Reply to Brian Heatley who linked my comments on the 2014 Election results with pieces by Adam Ramsay giving a Green-Left perspective and Sandy Irvine raising issues from a Forest-Green point of view. I don't have links to Adam and Sandy's originals - maybe I'll create a Guests section to re-post them in.

Thanks for copying me in Brian, nice to know someone reads something one writes! (and on the members website too - I thought that was a real graveyard)

I tend towards the Sandy position on the wider issues. I haven't looked at the results in detail but my impression is that Adam is painting an over optimistic picture, and even if he is right it seems that trying to energise a left of labour activist base about an ecological emergency is going to be a tough task.

If things play out the way the science and the trends are telling us then people are going to get seriously hurt - both by forces of nature and by necessary human actions to mitigate the effects of those forces, and one thing the bulk of the left do not like is hurting people. As Sandy points out PSS is chock full of commitments that are essentially based on a business-as-usual 3 planet resource utilisation.

The eco-socialist position seems to me to be based on the idea that tackling inequality by hurting the 1% and corporations and using the proceeds to bring the bottom 20% up to the standard of living of the next 30% will somehow magically make everyone do their bit for the environment - I don't see this myself, more likely that tackling the inconvenient underlying ecological imperatives will get forgotten once workers are liberated from their alienation...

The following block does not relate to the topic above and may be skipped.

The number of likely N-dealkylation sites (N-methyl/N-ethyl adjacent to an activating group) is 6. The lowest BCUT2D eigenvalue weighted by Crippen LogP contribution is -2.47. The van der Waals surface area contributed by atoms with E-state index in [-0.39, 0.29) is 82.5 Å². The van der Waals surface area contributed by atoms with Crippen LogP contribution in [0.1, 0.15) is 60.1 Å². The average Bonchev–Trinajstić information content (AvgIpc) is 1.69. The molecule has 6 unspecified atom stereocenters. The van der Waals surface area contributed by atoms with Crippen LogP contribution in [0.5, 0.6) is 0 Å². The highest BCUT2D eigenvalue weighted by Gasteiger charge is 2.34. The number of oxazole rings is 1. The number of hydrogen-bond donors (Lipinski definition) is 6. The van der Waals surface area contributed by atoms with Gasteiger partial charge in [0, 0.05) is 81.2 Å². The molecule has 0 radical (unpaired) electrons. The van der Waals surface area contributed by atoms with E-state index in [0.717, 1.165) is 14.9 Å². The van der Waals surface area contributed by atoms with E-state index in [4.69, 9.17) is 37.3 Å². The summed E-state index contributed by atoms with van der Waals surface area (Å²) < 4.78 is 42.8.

I fear that one consequence of the GP falling for positioning itself on a left-right axis is that it will render itself unable to take the hard actions that are implied by a one-planet necessity and become just another faction of the fragmented socialist left.

Personally I think that the space we need to occupy is to become the guiding party for collapse.

If the decline and fadeout of fossil fuel powered industrial civilisation is going to happen (and the evidence is not only that it is inevitable - all civilisations mature, grow old and die - but also that significant steps down the road will happen in your and my lifetime - ecological changes will force the issue) then it would be sensible to have a group of people - a political party might be one manifestation of such a group - who are dedicated to easing the transitions and identifying and preserving what is of value from the old order.

Whether the complete collapse takes a few centuries (most likely) or a few decades (not impossible) there will probably be sustainable human societies existing in the ruins and from these a new civilisation will rise. I do believe that it will be possible to live a full and satisfying life at every stage of the process, including the decline and collapse phase which we have now entered.

I think we do need to be talking far more about what a one-planet life and society would look like, and painting a vision of how to get from here to there.

It seems to me that attempting to get electoral success by playing down ecology in favour of a cuddly form of socialism is a dead-end street. Even if it did produce a mass of Green representatives you would have to question both where their priorities would lie - saving the NHS or managing a declining civilisation - and how those who elected them would react if they saw them taking decisions that did not accord with ideal socialist principles on which they elected them.

We will be living in an age of pragmatism and if there is not enough energy to go round then maybe life-prolonging medical interventions are something that we would have to let go pick just one example.